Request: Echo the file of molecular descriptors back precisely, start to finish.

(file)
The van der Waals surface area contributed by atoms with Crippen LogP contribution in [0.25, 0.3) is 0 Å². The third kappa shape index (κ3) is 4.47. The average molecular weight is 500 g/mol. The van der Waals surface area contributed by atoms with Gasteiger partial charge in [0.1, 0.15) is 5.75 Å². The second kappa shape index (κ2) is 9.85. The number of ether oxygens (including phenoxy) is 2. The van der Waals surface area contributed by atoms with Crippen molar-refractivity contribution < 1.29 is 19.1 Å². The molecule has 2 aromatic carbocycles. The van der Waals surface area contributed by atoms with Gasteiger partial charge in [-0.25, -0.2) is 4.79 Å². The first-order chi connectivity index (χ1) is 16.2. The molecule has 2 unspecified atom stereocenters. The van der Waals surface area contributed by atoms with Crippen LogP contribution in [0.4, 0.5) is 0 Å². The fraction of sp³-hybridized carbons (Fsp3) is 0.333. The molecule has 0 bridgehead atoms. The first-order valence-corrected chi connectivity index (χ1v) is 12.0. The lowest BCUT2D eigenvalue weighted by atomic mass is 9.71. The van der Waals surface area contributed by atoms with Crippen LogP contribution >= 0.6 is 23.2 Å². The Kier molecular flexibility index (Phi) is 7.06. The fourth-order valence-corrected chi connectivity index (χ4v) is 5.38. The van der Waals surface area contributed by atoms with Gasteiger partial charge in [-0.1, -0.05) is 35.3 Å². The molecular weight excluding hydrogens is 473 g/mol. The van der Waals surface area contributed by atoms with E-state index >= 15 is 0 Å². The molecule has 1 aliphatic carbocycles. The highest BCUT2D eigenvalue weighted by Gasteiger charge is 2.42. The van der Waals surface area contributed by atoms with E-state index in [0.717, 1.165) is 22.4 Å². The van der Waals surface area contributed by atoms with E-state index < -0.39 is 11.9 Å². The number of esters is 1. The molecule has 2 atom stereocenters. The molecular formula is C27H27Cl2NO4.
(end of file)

The van der Waals surface area contributed by atoms with Crippen LogP contribution in [0.25, 0.3) is 0 Å². The third kappa shape index (κ3) is 4.47. The average molecular weight is 500 g/mol. The van der Waals surface area contributed by atoms with Gasteiger partial charge in [0.1, 0.15) is 5.75 Å². The second kappa shape index (κ2) is 9.85. The number of ether oxygens (including phenoxy) is 2. The van der Waals surface area contributed by atoms with Crippen molar-refractivity contribution < 1.29 is 19.1 Å². The molecule has 2 aromatic carbocycles. The van der Waals surface area contributed by atoms with Gasteiger partial charge in [-0.25, -0.2) is 4.79 Å². The first-order chi connectivity index (χ1) is 16.2. The molecule has 2 unspecified atom stereocenters. The van der Waals surface area contributed by atoms with Crippen LogP contribution in [0.4, 0.5) is 0 Å². The fraction of sp³-hybridized carbons (Fsp3) is 0.333. The molecule has 0 bridgehead atoms. The first-order valence-corrected chi connectivity index (χ1v) is 12.0. The lowest BCUT2D eigenvalue weighted by atomic mass is 9.71. The van der Waals surface area contributed by atoms with Crippen LogP contribution >= 0.6 is 23.2 Å². The Kier molecular flexibility index (Phi) is 7.06. The fourth-order valence-corrected chi connectivity index (χ4v) is 5.38. The van der Waals surface area contributed by atoms with Gasteiger partial charge in [-0.1, -0.05) is 35.3 Å². The molecular weight excluding hydrogens is 473 g/mol. The van der Waals surface area contributed by atoms with E-state index >= 15 is 0 Å². The molecule has 1 aliphatic carbocycles. The highest BCUT2D eigenvalue weighted by Gasteiger charge is 2.42. The van der Waals surface area contributed by atoms with E-state index in [0.717, 1.165) is 22.4 Å². The van der Waals surface area contributed by atoms with E-state index < -0.39 is 11.9 Å². The number of esters is 1. The molecule has 2 atom stereocenters. The molecular formula is C27H27Cl2NO4.